Health Library

ACL Injury: The Scourge of Skiers

image As Mother Nature blankets the mountains with the cold white stuff, hundreds of thousands of ski enthusiasts head out to the slopes. For most skiers, a day of fun on the slopes is followed by a relaxing evening by the fire or a night about town. Unfortunately, injury cuts the day short for some and ruins the evening and ski year entirely for others. One of the most common injuries is the a anterior cruciate ligament (ACL).

Ligaments are strong connective tissues that help connect bones at the joints. The ACL is one of four ligaments that provide stability at the knee joint. It extends from the back of the lower leg bone (tibia) to the front of the thigh bone (femur).

ACL can be damaged in any physical activity but it is a common injury among skiers. Here are some of the actions associated with ACL damage:

Now you know more about how your knee can be injured. How do you know for sure if you have suffered a sprained or torn ACL?

Symptoms

Damage in the ACL can range from a minor tear (grade 1 sprain) to a full rupture (grade 3 sprain). Symptoms will vary by the grade of the sprain, but may include:

  • Pain
  • Popping noise when injury occurs
  • Swelling in the knee within 24 hours
  • Loss of full range of motion
  • Instability—a wobbly feeling that will make it difficult to stand or walk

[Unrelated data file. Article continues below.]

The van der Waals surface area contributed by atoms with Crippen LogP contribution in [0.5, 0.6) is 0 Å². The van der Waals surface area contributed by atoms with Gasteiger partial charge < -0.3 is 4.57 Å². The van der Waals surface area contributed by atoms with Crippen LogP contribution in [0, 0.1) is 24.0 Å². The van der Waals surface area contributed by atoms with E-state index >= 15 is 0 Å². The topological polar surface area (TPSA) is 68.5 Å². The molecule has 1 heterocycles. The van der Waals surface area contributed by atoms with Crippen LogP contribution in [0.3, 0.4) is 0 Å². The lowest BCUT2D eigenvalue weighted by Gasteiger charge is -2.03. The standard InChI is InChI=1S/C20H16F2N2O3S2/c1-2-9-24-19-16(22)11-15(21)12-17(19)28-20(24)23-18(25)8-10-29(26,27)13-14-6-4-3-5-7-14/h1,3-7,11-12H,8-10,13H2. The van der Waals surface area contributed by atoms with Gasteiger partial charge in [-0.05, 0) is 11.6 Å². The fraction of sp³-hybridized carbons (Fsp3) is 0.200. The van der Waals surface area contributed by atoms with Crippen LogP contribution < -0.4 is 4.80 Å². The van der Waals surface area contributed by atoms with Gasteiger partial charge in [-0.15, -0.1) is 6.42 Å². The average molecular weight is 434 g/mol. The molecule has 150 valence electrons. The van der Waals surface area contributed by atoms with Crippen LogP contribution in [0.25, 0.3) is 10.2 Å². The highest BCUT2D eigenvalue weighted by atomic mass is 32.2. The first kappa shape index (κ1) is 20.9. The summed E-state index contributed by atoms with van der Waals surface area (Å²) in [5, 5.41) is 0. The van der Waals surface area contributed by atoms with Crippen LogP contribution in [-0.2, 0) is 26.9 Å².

These symptoms are usually good indicators of an ACL injury but doctors will examine your knee to see if there is instability. The doctor will usually x-ray the knee to rule out a fracture to the bone. If a definitive diagnosis is still unclear, other imaging tests may be necessary, usually an MRI. In some cases, an arthroscopic exam of the knee may be performed. The doctor will insert tiny cameras into your knee. The cameras will show any damage inside the knee joint.

Treatment

If you do suffer a torn ACL, your treatment will depend on your age, activity requirements, and the extent of your injury. Here are the most common treatments:

Conservative

Most of these remedies can be done at home:

  • Rest and stay off the knee as much as possible
  • Keep the knee iced and elevated
  • Anti-inflammatory medications (like ibuprofen) will help with pain and swelling
  • Wearing a knee brace to stabilize the knee joint

If these methods do not work for you, or you are more active, other treatments may be used to help repair your knee and get you back on your feet.

Surgical

Surgical treatment involves repairing and rebuilding, or replacing the ligament. In the past, this surgery required opening the knee to reconstruct the ACL. It was performed with success, but the rehabilitation process was slow. Today, doctors most often perform arthroscopic surgery to make repairs.

A graft (usually from a tendon in the knee) can be used to rebuild or replace the ACL. This procedure is very effective because it uses your own tissue and allows the knee to retain its normal range of motion. The knee can heal back to its original degree of strength with a low risk of infection or graft rupture. The reconstruction usually lasts a lifetime, but repeat tears can occur with sufficient stress.

Surgical treatment involves repairing and rebuilding, or replacing the ligament. In the past, this surgery required opening the knee to reconstruct the ACL. It was performed with success, but the rehabilitation process was slow. Today, doctors most often perform arthroscopic surgery to make repairs.